Monday, January 07, 2008


My mother used to complain about how expensive everything had gotten – and that was in the 1950s. Today’s prices would shock her beyond belief – perhaps even more than they shock my husband (and his sense of price is stuck at about 1962).

I wish I understood about economics; none of it makes a lot of sense to me. In high school I took a course in summer school (no I didn’t fail anything; I needed some extra credits for my very cool and impressive Advanced Academic Diploma). It was a very confusing course – somehow if the government spent more than it had had, things were supposed to work our well and everyone will live happily ever after. Personally, I have tried that approach and found it not to work so well in real life. But maybe it is different for countries.

Actually, I think that whole mindset (even for countries) might have been blown out of the water back in the Reagan years. But then again, seems like that is what the politicians are still doing. They talk a lot about not doing it, but they still do it.

My father said that the problem was that the country got rid of the gold standard. He may have been right! On the personal level -- if everyone had enough money in the bank to pay their credit cards and we merely used them for convenience, then what would happen to interest rates? My guess is they would go down – but then I am not an economist and, as I say, none of it makes any sense to me. And maybe if interest rates were lower, then everything would cost less?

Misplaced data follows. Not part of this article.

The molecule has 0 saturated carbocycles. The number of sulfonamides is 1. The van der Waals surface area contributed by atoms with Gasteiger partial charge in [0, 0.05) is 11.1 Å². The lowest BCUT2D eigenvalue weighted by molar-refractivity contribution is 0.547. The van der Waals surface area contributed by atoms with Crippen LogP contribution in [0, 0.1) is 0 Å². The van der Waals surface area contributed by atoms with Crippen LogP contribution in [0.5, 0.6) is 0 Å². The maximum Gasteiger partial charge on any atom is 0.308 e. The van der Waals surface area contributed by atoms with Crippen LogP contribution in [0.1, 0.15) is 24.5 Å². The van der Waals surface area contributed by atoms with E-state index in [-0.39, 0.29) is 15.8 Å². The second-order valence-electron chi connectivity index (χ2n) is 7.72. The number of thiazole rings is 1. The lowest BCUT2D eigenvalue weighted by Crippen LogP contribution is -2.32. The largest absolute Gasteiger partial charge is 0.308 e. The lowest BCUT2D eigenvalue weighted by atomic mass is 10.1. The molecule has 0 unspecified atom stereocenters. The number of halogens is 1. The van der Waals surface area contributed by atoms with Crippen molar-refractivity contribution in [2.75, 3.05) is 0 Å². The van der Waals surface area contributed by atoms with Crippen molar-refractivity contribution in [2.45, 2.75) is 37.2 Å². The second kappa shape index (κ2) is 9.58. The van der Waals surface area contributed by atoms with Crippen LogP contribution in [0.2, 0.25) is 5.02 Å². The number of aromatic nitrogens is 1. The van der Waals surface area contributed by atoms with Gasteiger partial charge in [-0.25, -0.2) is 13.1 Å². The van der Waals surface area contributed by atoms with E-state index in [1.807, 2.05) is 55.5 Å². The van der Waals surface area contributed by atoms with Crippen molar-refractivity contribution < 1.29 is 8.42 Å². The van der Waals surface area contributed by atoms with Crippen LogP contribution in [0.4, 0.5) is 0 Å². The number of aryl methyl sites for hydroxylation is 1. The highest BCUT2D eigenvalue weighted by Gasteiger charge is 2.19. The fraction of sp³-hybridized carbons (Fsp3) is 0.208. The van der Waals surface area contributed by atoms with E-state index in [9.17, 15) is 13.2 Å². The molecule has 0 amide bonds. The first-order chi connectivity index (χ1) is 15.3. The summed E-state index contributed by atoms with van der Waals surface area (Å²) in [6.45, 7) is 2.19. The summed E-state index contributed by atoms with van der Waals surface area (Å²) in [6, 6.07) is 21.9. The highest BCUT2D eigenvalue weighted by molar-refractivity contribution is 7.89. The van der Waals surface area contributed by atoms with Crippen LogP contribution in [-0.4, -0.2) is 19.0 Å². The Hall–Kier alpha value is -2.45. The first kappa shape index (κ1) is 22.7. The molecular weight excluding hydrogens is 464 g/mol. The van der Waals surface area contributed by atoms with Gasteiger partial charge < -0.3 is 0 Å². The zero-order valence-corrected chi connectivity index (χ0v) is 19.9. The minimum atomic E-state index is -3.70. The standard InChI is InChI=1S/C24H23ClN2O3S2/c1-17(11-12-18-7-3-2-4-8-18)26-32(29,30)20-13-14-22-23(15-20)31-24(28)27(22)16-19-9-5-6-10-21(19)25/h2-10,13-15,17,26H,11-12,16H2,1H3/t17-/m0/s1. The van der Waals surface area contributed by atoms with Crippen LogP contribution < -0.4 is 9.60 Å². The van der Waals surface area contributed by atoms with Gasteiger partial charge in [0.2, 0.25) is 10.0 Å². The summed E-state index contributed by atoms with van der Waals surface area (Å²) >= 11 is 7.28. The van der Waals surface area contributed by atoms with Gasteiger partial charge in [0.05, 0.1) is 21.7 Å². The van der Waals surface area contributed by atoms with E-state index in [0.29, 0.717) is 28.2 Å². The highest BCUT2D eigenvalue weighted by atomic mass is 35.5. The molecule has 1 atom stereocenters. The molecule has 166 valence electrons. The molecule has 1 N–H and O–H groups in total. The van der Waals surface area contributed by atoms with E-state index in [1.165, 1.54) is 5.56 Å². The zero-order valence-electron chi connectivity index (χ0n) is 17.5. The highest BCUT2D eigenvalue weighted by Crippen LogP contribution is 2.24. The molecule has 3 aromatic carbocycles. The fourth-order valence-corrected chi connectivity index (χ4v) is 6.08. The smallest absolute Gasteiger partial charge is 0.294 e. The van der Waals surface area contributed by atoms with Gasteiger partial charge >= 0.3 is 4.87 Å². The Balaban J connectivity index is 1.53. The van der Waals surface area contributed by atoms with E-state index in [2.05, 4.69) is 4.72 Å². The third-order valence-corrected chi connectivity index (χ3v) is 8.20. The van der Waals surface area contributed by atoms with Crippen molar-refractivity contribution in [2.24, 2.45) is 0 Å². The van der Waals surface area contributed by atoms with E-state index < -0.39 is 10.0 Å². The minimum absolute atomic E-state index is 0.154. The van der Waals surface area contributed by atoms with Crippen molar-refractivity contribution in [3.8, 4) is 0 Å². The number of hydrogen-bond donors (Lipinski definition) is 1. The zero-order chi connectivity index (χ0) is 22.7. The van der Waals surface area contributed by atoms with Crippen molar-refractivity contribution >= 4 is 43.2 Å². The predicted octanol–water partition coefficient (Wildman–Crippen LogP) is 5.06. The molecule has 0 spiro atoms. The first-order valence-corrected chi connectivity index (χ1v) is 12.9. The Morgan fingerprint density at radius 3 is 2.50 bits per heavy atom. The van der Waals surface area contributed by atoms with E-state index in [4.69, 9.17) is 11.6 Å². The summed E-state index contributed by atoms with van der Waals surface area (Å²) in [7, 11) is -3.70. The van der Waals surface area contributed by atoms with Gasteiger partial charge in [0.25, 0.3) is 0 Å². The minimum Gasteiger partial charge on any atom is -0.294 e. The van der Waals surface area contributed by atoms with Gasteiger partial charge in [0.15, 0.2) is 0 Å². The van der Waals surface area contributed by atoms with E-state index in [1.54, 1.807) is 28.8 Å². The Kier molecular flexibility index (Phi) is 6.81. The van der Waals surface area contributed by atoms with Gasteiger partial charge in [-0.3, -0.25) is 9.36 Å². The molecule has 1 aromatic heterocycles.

When I was a little kid you could buy a nice house for less than $10,000. When I was a teenager, good houses cost about $25,000. By the time I was in my 30s, they cost at least $50,000 by the time I was in my 50s that number had tripled. Now even in a deflated housing market, the average house is about $250,000 and those of us who had the vision to buy on the water have values well over $1,000,000 (at least in Maryland).

I remember buying a car for $5,500 in 1971 and thinking we were being pretty extravagant. Now I have to replace my 1998 Olds and everything new costs at least $30,000 (or at least so it seems to me for the features I want). Strangely, the “regular” cars and the “luxury” cars end up costing about the same when you get the same features on them. It is not that I want anything all that special really – just leather seats, a split fold-down rear seat, and a CD player.

I paid $26.95 for a small container of crab meat last night. It was Backfin—had I gotten lump it would have been $32.95. Well, the crab cakes were tasty and I did use a bit more cracker meal than usual so I was able to squeeze 13 nice crab cakes out that small container.

About the only thing that hasn’t gotten more expensive is technology. But then again, we didn’t have computers in the 1950s. Yes, we DID pay more than $400 for simple calculator back in about 1974. The same thing would cost about $4 today. As I say, none of this makes any sense to me.